The reason that the Coalition won't choose either of these options is that they know that neither, having truthfully identified the intent of the Initiative, would garner the support of Missourians required to pass a constitutional amendment.

While the Columbia Missourian gets the facts out in a mostly unbiased manner, the Jefferson City News Tribune is still getting it wrong, and reporting with bias:

The proposed ballot measure, entitled the Missouri Stem Cell Research and Cures Initiative, includes language that would “ban human cloning,” which it defines as an attempt to implant into a woman a scientifically created embryo that did not come from a sperm and egg.

But opponents call the title and ballot language deceptive and misleading for failing to classify a certain form of embryonic stem cell research, known as somatic cell nuclear transfer, as the scientific equivalent of human cloning.

SCNT isn't a "certain form" of embryonic stem cell (ESC) research; it is the form of ESC research. SCNT isn't the "scientific equivalent" of human cloning; it is the definition of cloning - it is the method of cloning, period. These qualifier phrases clearly portray the pro-ESC research bias of the reporter, and it is against this very bias that obscures the facts that I will continue to fight. But the mis-information doesn't stop there:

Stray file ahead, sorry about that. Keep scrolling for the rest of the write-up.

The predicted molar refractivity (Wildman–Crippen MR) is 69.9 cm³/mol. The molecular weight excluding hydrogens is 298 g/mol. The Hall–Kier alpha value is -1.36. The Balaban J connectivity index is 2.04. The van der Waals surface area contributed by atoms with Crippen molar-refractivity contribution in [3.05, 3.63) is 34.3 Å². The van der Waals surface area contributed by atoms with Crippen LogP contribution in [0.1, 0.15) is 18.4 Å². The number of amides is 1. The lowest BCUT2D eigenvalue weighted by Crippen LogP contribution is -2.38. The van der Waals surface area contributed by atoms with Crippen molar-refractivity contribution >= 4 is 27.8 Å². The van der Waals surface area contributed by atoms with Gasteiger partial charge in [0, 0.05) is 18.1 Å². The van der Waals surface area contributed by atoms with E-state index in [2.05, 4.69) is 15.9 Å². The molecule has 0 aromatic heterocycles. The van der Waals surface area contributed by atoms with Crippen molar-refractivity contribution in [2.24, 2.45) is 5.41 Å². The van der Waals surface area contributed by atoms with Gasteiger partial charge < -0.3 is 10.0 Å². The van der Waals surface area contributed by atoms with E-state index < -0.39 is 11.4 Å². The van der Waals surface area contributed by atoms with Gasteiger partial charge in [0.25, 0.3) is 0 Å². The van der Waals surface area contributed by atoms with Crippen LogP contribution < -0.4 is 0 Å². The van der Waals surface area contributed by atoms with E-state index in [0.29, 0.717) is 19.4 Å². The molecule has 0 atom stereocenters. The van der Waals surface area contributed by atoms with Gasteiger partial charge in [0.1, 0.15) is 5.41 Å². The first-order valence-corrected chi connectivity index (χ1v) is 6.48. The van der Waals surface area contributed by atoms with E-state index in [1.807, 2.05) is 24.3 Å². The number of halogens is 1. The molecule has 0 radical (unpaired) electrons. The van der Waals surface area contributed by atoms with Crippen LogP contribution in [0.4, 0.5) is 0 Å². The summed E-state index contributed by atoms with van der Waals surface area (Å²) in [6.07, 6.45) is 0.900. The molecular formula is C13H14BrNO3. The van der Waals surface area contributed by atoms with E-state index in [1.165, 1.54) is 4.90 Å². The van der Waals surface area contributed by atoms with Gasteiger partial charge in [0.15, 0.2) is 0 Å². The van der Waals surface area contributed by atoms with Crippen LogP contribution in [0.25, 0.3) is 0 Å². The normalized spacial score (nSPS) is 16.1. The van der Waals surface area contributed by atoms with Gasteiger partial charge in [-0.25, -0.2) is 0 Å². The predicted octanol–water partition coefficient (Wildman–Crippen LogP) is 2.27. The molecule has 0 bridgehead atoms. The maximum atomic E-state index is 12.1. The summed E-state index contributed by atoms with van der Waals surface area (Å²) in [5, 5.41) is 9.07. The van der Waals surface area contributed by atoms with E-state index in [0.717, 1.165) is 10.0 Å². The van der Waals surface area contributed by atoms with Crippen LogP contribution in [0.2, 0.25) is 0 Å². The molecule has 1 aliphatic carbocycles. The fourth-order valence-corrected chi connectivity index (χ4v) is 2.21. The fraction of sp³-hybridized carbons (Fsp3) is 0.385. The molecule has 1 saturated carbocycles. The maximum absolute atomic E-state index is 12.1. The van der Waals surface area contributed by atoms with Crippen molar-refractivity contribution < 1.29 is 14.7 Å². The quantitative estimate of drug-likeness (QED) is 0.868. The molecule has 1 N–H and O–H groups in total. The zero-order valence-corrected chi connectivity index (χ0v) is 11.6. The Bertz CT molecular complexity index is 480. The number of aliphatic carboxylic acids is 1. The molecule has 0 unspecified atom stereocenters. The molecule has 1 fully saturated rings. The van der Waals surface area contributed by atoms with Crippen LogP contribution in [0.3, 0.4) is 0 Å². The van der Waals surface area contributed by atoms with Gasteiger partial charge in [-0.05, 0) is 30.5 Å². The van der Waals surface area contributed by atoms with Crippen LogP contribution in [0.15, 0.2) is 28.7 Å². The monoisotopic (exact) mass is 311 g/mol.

Under that procedure, the nucleus of an unfertilized human egg is replaced with the nucleus from a skin or nerve cell. The altered egg then is stimulated to grow in a lab dish, and researchers remove the resulting stem cells.

This last statement is wrong; missing is that the researchers can only remove (embryonic) stem cells because the result of SCNT is an embryo, and it is from this embryo - which is destroyed in the process - that stem cells are extracted.

And on top of biased reporting, we see just plain wrong reporting:

Not all the panelists supported the type of stem cell research likely to be voted upon in Missouri in the fall.

Diana Schaub, a political science professor at Loyola College in Maryland and a member of the President's Council on Bioethics, sided with opponents of the proposed November initiative. She called the ballot language a “definitional sleight of hand.”

Yes, that's the same Diana Schaub quoted above - very much in favor of SCNT and ESC research. The irony here is, Schaub is in favor of the research, but opposed to the language of the Initiative. Though, perhaps Schaub here is incorrectly identified as an opponent of the Initiative in order to discredit her criticism of that language?

And in related news, the Coalition is suing a rival organization to have its web site taken down. Apparently, they don't like being Google-bombed:

"They've stolen our Web site," said Donn Rubin, chairman of Lifesaving Cures. "They've stolen our codes, our pictures, our graphics" in what he alleged was an attempt to confuse Internet search engines and the public.

In the words of Glenn: heh.

Good luck with that...

All sources via John Combest.

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2 Responses to “Getting Past The Deception”
  1. Your trackbacks aren’t showing up again! And this time I can’t fix it. I guess my blogger software requires moderation if an entry is a certain number of days old. With moderation, I approve the trackback but it doesn’t show up…Ugh! Sorry!

  2. cb says:

    Hmm… you could always change the post date/time, and keep it always as your first post… 🙂